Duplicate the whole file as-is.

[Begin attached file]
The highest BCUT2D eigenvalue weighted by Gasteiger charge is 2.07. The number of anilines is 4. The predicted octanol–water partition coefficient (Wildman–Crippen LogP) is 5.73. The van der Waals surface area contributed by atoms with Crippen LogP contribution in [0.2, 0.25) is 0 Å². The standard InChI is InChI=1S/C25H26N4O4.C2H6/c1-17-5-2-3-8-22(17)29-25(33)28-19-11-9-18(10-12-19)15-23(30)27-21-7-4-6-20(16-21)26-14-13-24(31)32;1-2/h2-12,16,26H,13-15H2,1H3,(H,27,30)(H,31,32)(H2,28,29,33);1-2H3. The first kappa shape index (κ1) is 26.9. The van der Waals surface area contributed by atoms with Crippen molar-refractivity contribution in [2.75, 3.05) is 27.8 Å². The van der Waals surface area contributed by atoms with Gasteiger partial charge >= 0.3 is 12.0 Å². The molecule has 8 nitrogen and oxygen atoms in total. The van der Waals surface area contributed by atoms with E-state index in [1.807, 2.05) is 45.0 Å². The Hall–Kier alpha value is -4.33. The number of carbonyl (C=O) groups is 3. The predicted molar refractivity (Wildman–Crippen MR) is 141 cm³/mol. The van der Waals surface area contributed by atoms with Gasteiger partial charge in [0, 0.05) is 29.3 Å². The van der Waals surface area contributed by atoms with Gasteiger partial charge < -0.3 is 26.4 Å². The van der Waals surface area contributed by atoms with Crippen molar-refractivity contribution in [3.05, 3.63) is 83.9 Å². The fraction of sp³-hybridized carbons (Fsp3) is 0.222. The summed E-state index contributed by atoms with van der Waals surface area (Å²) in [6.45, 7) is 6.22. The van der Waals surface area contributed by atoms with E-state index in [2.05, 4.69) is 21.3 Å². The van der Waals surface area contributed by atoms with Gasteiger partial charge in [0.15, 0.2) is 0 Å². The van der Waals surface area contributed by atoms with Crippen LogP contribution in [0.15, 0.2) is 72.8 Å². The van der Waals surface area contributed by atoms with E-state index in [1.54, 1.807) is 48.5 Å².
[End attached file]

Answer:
The highest BCUT2D eigenvalue weighted by Gasteiger charge is 2.07. The number of anilines is 4. The predicted octanol–water partition coefficient (Wildman–Crippen LogP) is 5.73. The van der Waals surface area contributed by atoms with Crippen LogP contribution in [0.2, 0.25) is 0 Å². The standard InChI is InChI=1S/C25H26N4O4.C2H6/c1-17-5-2-3-8-22(17)29-25(33)28-19-11-9-18(10-12-19)15-23(30)27-21-7-4-6-20(16-21)26-14-13-24(31)32;1-2/h2-12,16,26H,13-15H2,1H3,(H,27,30)(H,31,32)(H2,28,29,33);1-2H3. The first kappa shape index (κ1) is 26.9. The van der Waals surface area contributed by atoms with Crippen molar-refractivity contribution in [2.75, 3.05) is 27.8 Å². The van der Waals surface area contributed by atoms with Gasteiger partial charge >= 0.3 is 12.0 Å². The molecule has 8 nitrogen and oxygen atoms in total. The van der Waals surface area contributed by atoms with E-state index in [1.807, 2.05) is 45.0 Å². The Hall–Kier alpha value is -4.33. The number of carbonyl (C=O) groups is 3. The predicted molar refractivity (Wildman–Crippen MR) is 141 cm³/mol. The van der Waals surface area contributed by atoms with Gasteiger partial charge in [0, 0.05) is 29.3 Å². The van der Waals surface area contributed by atoms with Gasteiger partial charge < -0.3 is 26.4 Å². The van der Waals surface area contributed by atoms with Crippen molar-refractivity contribution in [3.05, 3.63) is 83.9 Å². The fraction of sp³-hybridized carbons (Fsp3) is 0.222. The summed E-state index contributed by atoms with van der Waals surface area (Å²) in [6.45, 7) is 6.22. The van der Waals surface area contributed by atoms with E-state index in [2.05, 4.69) is 21.3 Å². The van der Waals surface area contributed by atoms with Gasteiger partial charge in [0.15, 0.2) is 0 Å². The van der Waals surface area contributed by atoms with Crippen LogP contribution in [0.15, 0.2) is 72.8 Å². The van der Waals surface area contributed by atoms with E-state index in [1.54, 1.807) is 48.5 Å².